On February 12, 1994, two men broke into the National Gallery in Oslo, Norway, and stole Edvard Munch's famous painting "The Scream." They demanded one million US dollars in ransom and left a note that read: "Thanks for the poor security."
Today, IT managers' biggest worry is that the same message and ransom demand appearing on their screen. They will feel like the image in Munch's painting.
Veritas has the solution for IT managers to avoid that "screaming" feeling from a ransomware attack. Appliances running the NetBackup Flex 2 operating environment provides complete enterprise-wide ransomware resiliency across the core data center to smaller departments to remote offices.
Due to the 1994 Winter Olympics activities at the Norway National Gallery, museum officials placed "The Scream" in a temporary location. On the day of the Olympic opening ceremonies, the temporary site was not as secure as the painting's permanent home in the main gallery, which created a heist opportunity.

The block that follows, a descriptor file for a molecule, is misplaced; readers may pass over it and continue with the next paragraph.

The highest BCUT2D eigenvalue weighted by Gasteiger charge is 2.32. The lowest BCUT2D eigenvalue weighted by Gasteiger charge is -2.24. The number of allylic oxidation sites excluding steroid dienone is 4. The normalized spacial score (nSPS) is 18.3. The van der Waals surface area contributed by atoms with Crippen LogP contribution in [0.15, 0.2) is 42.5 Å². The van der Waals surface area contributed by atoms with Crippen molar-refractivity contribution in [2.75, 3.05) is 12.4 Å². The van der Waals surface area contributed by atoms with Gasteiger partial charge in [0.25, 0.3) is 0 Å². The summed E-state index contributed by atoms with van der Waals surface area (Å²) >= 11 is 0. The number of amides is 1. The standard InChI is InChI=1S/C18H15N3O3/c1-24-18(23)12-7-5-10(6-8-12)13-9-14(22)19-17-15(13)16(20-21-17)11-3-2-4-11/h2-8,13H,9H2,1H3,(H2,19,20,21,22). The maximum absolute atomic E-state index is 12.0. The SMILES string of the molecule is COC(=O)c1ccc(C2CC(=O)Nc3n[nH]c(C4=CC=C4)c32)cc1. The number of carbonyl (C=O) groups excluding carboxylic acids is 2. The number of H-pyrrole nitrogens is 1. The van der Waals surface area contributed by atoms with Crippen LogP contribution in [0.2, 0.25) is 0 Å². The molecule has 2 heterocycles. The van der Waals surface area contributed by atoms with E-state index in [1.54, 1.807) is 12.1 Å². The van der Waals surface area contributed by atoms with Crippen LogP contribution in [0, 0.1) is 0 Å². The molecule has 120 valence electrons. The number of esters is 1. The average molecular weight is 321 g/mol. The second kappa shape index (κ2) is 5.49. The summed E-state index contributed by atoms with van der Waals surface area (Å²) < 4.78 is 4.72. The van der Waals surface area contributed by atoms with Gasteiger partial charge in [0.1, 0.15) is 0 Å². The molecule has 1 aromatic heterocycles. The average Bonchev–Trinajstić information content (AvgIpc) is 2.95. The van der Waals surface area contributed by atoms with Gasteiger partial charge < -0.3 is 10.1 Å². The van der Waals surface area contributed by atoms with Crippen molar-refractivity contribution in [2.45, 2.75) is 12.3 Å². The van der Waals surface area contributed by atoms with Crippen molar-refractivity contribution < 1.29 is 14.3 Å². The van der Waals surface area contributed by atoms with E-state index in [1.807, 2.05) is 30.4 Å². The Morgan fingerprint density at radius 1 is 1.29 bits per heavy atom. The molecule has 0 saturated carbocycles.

Similarly, enterprise data centers are highly protected, but an organization may also have smaller departments and remote locations that are often not thoroughly protected.
Veritas provides a family of appliances running NetBackup Flex to give NetBackup enterprise data protection and ransomware resiliency to all locations. For example, the 5340 appliance has the capacity and throughput to protect the most demanding workloads in the core data center. The compact 5150 appliance provides the same enterprise-class data protection for smaller departments and off-site branch offices.
A sting operation eventually recovered "The Scream" on May 7, 1994. Recovery is a critical component of the NetBackup Flex data protection solution. Appliances running with NetBackup Flex also run NetBackup 8.3 that provides orchestrated, automated disaster recovery. NetBackup Flex with NetBackup 8.3 form two important pillars of the Veritas Enterprise Data Services Platform; Protect and Recover.